endorsed by all major dental organizations

taken when it benefits the patients diagnosis or treatment plan 

early intervention minimizes treatment • prevents patient from experiencing • dental pain • extraction • emotional stress

eruptive or developmental problems can be discovered

radiation for needed radiographs equivalent to a few hours of natural background radiation and less than that from being in the mountains or an airplane

common radiographs for the pediatric patient

types commonly used for the pediatric dental patient 

intraoral   

bitewing periapical occlusal

extraoral 


ceph lateral view special views

 

• Hand/Wrist • Towne • Waters

bitewing caries detection  film type 0 & 2 

(sometimes 1)


vertical bitewings rotation of the film pack by 90 degrees



technique - 4 bitewings

central beam aimed through contact area

a word about positioning devices they do decrease retakes  Dentsply Rinn 

a word about positioning devices 

positioners may be uncomfortable 

children's palates and the floor of the mouth are shallow

lose some information due to holder thickness versus paper tabs

reverse bitewing • gaggers and other non-compliants • place film between teeth in question and the cheek, film side towards tooth (not lead side) • bite on tab as usual • align cone below mandible on opposite side • point towards teeth in question • exposure time is increased three-fold

periapical structural evaluation  secondarily - caries detection  film type 0,1 & 2 


#1 size

#0 size 47







– parallel & bisecting angle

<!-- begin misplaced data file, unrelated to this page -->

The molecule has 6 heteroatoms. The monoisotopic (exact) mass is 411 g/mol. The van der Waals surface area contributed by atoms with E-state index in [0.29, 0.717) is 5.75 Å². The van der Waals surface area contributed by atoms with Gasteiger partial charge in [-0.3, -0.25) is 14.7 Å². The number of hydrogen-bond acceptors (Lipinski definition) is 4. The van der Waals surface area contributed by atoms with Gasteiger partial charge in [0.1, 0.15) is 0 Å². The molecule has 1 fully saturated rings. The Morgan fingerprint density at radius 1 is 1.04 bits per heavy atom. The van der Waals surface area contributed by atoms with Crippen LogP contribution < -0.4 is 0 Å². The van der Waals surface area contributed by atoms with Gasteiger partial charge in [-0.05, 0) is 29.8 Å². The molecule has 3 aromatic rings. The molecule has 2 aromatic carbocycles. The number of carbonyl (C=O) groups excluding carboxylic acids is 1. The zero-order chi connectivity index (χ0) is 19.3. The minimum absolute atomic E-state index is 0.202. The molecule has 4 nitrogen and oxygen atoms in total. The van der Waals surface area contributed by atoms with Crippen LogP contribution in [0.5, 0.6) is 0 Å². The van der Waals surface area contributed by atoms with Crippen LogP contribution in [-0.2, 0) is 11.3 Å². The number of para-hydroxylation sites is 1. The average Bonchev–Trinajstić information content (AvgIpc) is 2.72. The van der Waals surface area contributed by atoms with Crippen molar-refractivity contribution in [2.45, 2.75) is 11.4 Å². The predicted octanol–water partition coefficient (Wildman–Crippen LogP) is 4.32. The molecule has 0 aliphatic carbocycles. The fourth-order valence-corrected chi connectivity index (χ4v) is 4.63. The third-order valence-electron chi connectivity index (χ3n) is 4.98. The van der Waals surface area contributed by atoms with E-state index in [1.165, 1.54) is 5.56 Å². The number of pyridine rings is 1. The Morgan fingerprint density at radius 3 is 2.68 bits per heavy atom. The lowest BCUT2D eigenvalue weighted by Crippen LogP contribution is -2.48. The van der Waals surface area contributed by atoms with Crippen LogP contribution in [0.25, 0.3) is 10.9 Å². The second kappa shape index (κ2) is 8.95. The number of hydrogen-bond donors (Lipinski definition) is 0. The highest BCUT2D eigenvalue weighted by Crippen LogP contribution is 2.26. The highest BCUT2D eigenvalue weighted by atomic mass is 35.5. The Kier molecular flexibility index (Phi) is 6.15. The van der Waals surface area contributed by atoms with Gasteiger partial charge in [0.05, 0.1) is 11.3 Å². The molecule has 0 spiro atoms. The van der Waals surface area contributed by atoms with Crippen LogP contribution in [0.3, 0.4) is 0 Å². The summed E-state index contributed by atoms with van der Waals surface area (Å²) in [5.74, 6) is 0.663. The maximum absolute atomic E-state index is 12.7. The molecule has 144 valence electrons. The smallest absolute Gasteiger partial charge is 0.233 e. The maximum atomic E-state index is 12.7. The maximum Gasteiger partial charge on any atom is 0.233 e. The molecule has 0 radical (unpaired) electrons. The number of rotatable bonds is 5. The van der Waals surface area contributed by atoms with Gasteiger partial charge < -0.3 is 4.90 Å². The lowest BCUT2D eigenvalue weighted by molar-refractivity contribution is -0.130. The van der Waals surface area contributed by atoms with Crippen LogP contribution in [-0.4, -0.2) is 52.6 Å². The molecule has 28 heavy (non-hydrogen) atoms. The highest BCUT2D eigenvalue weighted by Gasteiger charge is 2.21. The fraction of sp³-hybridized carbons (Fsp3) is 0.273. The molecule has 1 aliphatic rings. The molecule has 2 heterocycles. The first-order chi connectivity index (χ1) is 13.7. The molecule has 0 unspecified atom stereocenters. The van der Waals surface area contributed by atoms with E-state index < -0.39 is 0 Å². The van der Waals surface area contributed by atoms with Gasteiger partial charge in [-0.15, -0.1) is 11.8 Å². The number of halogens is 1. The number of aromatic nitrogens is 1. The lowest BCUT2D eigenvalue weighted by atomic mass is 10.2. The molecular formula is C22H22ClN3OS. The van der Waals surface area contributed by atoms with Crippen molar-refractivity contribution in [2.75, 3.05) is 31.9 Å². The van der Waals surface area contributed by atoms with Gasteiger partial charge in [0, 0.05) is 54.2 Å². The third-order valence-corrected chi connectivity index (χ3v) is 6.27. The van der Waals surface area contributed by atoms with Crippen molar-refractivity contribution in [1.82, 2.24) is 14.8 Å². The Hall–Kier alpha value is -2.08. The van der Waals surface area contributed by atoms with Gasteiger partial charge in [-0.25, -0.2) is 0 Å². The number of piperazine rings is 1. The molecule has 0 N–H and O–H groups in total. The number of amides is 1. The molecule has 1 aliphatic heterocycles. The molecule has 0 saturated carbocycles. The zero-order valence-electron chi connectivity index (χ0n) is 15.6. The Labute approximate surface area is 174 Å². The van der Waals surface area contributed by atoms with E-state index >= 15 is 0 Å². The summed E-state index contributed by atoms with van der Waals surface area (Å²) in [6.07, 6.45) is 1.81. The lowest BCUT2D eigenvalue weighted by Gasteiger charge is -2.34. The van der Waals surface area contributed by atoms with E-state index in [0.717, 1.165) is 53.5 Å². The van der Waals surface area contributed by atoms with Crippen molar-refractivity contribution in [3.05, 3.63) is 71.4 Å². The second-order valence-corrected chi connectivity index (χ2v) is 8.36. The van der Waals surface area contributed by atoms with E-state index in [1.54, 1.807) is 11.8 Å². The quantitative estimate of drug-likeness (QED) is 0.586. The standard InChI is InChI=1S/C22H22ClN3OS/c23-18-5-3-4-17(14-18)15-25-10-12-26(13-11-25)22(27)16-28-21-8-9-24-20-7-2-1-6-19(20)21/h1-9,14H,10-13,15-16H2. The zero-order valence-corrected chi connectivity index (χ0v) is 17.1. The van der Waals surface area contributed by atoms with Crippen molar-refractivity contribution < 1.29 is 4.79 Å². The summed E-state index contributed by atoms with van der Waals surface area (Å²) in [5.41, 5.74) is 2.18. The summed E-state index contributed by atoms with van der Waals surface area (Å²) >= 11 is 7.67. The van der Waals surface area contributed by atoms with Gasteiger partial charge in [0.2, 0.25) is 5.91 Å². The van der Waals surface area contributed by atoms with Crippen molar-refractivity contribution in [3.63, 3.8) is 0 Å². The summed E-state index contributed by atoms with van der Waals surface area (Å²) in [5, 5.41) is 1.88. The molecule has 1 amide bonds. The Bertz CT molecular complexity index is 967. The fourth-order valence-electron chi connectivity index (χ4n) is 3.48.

don’t bend the film pressing the film directly against the palate will distort the image

buccal object rule the image of any buccally oriented object appears to move in the opposite direction from a moving x-ray source

buccal object rule film


The x-ray source moved to the right The star - which is buccal - moved in the opposite direction on the film in reference to the circle The triangle - which is lingual - moved in the same direction on the film in reference to the circle

buccal object rule film


The x-ray source moved to the left The star - which is buccal - moved in the opposite direction on the film in reference to the circle The triangle - which is lingual - moved in the same direction on the film in reference to the circle

occlusal structural evaluation  caries detection  film type 2 & 3 

occlusal structural evaluation  caries detection  film type 2 & 3 


Technique  

#2 film - longer side from canine to canine Maxillary: +45 to +65 degrees from the plane of the film Mandible: -45 degrees from the plane of the film #3 film: position is dependent upon information desired

case - 6 yo

(thanks to dr. scott goldman)





orthopantomograph 



visualize structural relationships

uses 

   

visualize the relationship of the various structures in the child’s developing dentition monitor eruption confirm presence or absence of teeth position of unerupted teeth pathology detection   

cysts tumors bone loss

compare to fmx 

shows more anatomy

considerably easier to use than the intraoral technique

lower cost (sometimes) less radiation

  

lacks sufficient image detail (?) poor at caries detection false rotations missed supernumerary supplemental radiographs may be needed

compare to fmx

to compare

thanks to john polivka



technique dependent upon manufacturer – in most, the film and radiation source rotate around the subject, who remains still

Planmeca Proline XC


age 6

age 11




panorex versus fmx 